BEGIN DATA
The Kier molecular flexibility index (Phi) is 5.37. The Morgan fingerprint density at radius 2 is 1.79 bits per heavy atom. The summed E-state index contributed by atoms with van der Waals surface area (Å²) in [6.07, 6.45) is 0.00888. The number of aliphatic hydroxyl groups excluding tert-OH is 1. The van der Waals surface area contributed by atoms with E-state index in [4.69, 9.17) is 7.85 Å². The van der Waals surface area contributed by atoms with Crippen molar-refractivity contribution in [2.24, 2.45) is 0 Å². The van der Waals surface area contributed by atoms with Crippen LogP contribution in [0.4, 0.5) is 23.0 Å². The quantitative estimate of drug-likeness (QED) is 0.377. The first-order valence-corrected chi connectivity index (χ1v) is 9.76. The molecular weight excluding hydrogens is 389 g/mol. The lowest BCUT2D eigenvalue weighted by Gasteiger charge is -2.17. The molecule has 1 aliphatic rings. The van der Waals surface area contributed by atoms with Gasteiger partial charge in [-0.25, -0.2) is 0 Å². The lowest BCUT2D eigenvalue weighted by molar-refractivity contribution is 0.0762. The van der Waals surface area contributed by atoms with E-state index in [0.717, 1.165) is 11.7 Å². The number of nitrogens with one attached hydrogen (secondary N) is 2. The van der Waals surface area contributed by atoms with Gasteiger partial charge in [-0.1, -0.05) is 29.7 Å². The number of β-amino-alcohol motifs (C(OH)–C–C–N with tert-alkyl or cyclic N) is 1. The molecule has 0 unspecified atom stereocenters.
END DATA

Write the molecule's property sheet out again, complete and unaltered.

The Kier molecular flexibility index (Phi) is 5.37. The Morgan fingerprint density at radius 2 is 1.79 bits per heavy atom. The summed E-state index contributed by atoms with van der Waals surface area (Å²) in [6.07, 6.45) is 0.00888. The number of aliphatic hydroxyl groups excluding tert-OH is 1. The van der Waals surface area contributed by atoms with E-state index in [4.69, 9.17) is 7.85 Å². The van der Waals surface area contributed by atoms with Crippen molar-refractivity contribution in [2.24, 2.45) is 0 Å². The van der Waals surface area contributed by atoms with Crippen LogP contribution in [0.4, 0.5) is 23.0 Å². The quantitative estimate of drug-likeness (QED) is 0.377. The first-order valence-corrected chi connectivity index (χ1v) is 9.76. The molecular weight excluding hydrogens is 389 g/mol. The lowest BCUT2D eigenvalue weighted by Gasteiger charge is -2.17. The molecule has 1 aliphatic rings. The van der Waals surface area contributed by atoms with Gasteiger partial charge in [-0.25, -0.2) is 0 Å². The lowest BCUT2D eigenvalue weighted by molar-refractivity contribution is 0.0762. The van der Waals surface area contributed by atoms with E-state index in [0.717, 1.165) is 11.7 Å². The number of nitrogens with one attached hydrogen (secondary N) is 2. The van der Waals surface area contributed by atoms with Gasteiger partial charge in [-0.1, -0.05) is 29.7 Å². The number of β-amino-alcohol motifs (C(OH)–C–C–N with tert-alkyl or cyclic N) is 1. The molecule has 0 unspecified atom stereocenters.